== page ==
Camporeale is a Comune of 2983 inhabitants, in the province of Palermo. It rises in the high valley of the Belice river at 440 meters above sea level, on the border of the provinces of Palermo, Trapani and Agrigento.
From Makella to the foundation
It seems that the city of Makella or Macella (from the Greek-Roman era) once stood in the territory of Camporeale, mentioned by Polybius and Titus Livius.
The territory remained almost uninhabited until 1613, when Donna Violante Ferreri sold 600 bodies of land from the Macellaro and Macellarotto fiefdoms to Vincenzo Grattino, who in 1642 donated the entire property to the Jesuits.
The Jesuits founded a large and thriving farm there, but a little over a century later, with the suppression of the Order, the tax authorities confiscated all their assets.
In 1767 the tax authorities granted the Macellaro fief as a gabelle, together with the neighboring fiefs. The gabelloti often sublet portions of land to peasants.
In 1778 Don Giuseppe Beccadelli of Bologna, Marquis of Sambuca, councilor and first secretary of state, suppressed the former Jesuit farm and assigned its assets to the Real Patrimony Court.
Subsequently (1779) the same Beccadelli bought the fiefs and farms of Sparacia, Pietralunga, Dammusi and Signora, Mortilli and Macellaro at a ridiculously low price. The Marquis, accused of having taken advantage of his office for his own personal interests, ended up on trial; he obtained acquittal, but suspicions remained about his unscrupulous administration.
The new owner did not limit himself to the purchase of the land. After obtaining the mere and mixed empire (royal privilege that granted the feudal lords to be able to exercise civil and criminal justice on their vassals) and the licentia populandi in 1783, Beccadelli founded a new town in the Macellaro fiefdom to which he gave the name of Camporeale and issued a proclamation with which it ensured immunity and protection for those who had moved to the new country.
So many people from neighboring villages settled in the new centers of Camporeale and San Giuseppe dei Mortilli (later San Giuseppe Jato). Thanks to the registers of baptisms, marriages and the dead (from 1780) that are kept in the archive of the St. Anthony of Padua parish church, it is possible to reconstruct the history and origin of the first families who populated the new town.
The Beccadelli of Bologna family
– Origins of the family
The Beccadelli family settled in Sicily with a Vannino Beccadelli in the first half of the 14th century. These belonged to one of the oldest and most prestigious Bolognese families, whose members held numerous public and ecclesiastical offices as early as the 12th century.
– The rise of the family
In Sicily the Beccadellis made alliances with the most important families and had a rapid economic and political rise. They dedicated themselves to various activities (including sugar production), bought numerous fiefdoms and founded new lands (Altavilla, Sambuca, Marineo, Capaci, Camporeale, San Giuseppe dei Mortilli).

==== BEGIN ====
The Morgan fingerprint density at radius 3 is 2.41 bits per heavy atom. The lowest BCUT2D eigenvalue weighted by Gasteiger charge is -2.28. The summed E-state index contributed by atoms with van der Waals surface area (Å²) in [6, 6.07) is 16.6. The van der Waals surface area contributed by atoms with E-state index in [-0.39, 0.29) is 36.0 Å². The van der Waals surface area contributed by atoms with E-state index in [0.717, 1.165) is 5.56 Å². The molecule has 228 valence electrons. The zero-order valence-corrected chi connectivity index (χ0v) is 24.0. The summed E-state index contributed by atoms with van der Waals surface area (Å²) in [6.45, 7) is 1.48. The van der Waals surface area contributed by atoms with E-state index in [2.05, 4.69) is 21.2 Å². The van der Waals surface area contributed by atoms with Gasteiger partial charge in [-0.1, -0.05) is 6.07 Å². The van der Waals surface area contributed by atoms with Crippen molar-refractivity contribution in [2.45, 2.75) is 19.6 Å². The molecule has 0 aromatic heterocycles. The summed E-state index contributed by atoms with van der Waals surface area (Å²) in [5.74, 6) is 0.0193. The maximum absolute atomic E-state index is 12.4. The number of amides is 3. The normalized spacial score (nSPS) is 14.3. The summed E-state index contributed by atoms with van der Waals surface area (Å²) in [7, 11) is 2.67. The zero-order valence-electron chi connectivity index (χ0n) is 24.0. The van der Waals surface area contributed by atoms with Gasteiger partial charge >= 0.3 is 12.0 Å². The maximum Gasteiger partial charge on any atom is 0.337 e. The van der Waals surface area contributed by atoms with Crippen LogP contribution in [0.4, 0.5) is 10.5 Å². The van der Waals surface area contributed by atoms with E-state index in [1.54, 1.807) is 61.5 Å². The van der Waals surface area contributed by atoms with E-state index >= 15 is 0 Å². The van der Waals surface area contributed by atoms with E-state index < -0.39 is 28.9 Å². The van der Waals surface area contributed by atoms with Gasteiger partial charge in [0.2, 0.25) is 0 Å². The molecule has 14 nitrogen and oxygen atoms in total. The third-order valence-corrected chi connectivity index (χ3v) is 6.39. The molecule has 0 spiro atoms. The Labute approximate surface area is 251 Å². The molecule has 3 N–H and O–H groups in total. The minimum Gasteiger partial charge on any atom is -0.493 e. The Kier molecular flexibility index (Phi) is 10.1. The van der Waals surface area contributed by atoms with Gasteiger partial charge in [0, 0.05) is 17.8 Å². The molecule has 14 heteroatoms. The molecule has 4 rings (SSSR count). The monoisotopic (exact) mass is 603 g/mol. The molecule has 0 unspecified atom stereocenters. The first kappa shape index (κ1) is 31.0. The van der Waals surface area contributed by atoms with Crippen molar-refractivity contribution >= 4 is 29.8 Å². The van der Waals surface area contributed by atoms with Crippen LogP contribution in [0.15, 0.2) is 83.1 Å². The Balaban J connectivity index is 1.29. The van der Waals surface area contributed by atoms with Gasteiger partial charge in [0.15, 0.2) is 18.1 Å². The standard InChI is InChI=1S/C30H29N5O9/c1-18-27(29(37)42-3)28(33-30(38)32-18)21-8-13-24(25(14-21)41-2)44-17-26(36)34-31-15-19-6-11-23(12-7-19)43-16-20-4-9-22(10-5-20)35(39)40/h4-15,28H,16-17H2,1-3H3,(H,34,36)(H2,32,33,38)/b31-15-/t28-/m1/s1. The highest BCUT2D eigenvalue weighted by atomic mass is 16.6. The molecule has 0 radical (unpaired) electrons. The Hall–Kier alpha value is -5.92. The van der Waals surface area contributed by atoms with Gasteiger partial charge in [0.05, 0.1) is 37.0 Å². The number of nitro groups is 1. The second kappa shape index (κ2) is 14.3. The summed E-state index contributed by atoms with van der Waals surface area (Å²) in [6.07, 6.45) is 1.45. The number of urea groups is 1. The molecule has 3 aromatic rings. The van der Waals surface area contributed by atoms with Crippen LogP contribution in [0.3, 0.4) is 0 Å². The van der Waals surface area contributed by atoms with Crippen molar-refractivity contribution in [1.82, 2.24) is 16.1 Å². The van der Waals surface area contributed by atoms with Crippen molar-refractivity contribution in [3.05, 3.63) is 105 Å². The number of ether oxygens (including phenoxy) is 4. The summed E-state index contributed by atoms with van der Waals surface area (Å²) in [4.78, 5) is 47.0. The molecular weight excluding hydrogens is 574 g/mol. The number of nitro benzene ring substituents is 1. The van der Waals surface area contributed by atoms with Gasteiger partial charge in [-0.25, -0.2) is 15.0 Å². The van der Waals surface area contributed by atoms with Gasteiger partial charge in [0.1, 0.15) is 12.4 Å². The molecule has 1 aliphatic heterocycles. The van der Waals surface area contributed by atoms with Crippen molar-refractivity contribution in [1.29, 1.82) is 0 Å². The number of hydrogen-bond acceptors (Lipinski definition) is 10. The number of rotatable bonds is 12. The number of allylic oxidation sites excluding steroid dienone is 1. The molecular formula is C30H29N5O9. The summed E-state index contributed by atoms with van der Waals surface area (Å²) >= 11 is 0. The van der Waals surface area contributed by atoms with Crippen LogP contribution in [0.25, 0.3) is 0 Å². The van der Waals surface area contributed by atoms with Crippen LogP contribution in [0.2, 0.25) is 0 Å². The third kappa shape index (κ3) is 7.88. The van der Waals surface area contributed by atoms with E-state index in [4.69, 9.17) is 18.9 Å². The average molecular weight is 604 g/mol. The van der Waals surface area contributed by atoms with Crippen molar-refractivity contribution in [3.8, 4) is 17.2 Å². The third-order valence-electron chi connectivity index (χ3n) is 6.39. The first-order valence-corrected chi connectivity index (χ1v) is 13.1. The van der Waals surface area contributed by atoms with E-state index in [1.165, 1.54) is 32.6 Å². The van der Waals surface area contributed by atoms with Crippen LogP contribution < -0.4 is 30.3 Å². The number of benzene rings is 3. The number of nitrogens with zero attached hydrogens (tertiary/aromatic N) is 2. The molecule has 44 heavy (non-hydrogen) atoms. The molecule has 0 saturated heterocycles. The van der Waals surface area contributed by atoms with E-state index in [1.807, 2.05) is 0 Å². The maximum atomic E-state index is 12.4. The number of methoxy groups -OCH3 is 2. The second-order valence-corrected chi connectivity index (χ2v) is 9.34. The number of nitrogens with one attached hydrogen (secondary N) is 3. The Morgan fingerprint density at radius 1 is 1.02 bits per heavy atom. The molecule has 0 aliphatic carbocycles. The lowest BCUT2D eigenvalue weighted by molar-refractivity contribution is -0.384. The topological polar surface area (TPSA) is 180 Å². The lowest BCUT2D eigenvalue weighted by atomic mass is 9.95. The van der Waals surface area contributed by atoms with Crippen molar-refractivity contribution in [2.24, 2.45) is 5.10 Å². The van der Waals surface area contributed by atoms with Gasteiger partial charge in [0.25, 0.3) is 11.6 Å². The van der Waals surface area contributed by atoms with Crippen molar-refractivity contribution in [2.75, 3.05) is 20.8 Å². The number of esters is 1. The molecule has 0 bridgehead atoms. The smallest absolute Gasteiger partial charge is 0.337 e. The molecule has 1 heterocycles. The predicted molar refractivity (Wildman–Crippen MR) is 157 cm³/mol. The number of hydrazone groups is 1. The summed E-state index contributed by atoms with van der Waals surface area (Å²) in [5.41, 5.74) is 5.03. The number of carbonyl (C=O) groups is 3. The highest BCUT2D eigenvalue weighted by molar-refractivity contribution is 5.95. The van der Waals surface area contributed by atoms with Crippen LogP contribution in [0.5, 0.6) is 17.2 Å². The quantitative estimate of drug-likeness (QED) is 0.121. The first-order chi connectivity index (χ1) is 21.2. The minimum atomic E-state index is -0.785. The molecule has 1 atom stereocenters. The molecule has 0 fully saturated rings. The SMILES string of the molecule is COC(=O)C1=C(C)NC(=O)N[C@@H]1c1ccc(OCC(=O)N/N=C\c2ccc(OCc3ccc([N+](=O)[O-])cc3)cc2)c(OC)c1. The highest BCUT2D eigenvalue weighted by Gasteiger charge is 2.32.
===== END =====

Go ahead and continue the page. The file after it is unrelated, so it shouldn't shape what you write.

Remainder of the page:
Among the numerous noteworthy members we mention a Henry, praetor of the city of Palermo in 1395 and father of Antonio, called Panormita, a distinguished humanist and tutor of King Alfonso; Simone, archbishop of Palermo and President of the Kingdom in 1452; a Gilberto, first marquis of Marineo in 1563.
– Culmination and extinction
The founder of Camporeale, Giuseppe Beccadelli, was a gentleman of the chamber of King Ferdinand IV, ambassador to the Grand Duke of Tuscany and to the court of Vienna, a knight of the order of San Gennaro and a first-class grandee of Spain. Upon his death in 1813, his title and property passed to his descendants. The family died out with Marianna Beccadelli, who married Filiberto Sallier De La Tour in 1920.
Camporeale from the 19th to the 20th century
After its foundation, Camporeale experienced a rather rapid growth: 950 inhabitants lived there in 1798, 2041 in 1831 and 3041 in 1852.
In 1819 a decree that divided Sicily into 23 districts assigned Camporeale to the Alcamo district, which in turn was included in the Valley (later the province) of Trapani.
During the riots of 1820-21 some rioters set fire to the municipal archive. In 1841 a dispute between the prince and the tenants of the common lands ended with the abolition of the prince’s right to collect rents.
Camporeale – Piazza Marco Minghetti
The serious epidemics of cholera and smallpox that hit Sicily on several occasions throughout the nineteenth century did not spare Camporeale either: the victims were numerous. The living conditions of the peasants were very poor and as if that weren’t enough, phylloxera destroyed the vineyards. So many peasants emigrated to America and Tunisia. After World War II, many inhabitants of Camporeale emigrated to northern Italy and abroad.
In 1954 Camporeale was aggregated to the province of Palermo.
On 15 January 1968 a violent earthquake struck the Belice valley. Camporeale also suffered serious damage, but was not totally destroyed. Following the reconstruction, new districts arose in the Serpi and Mandrianuova districts.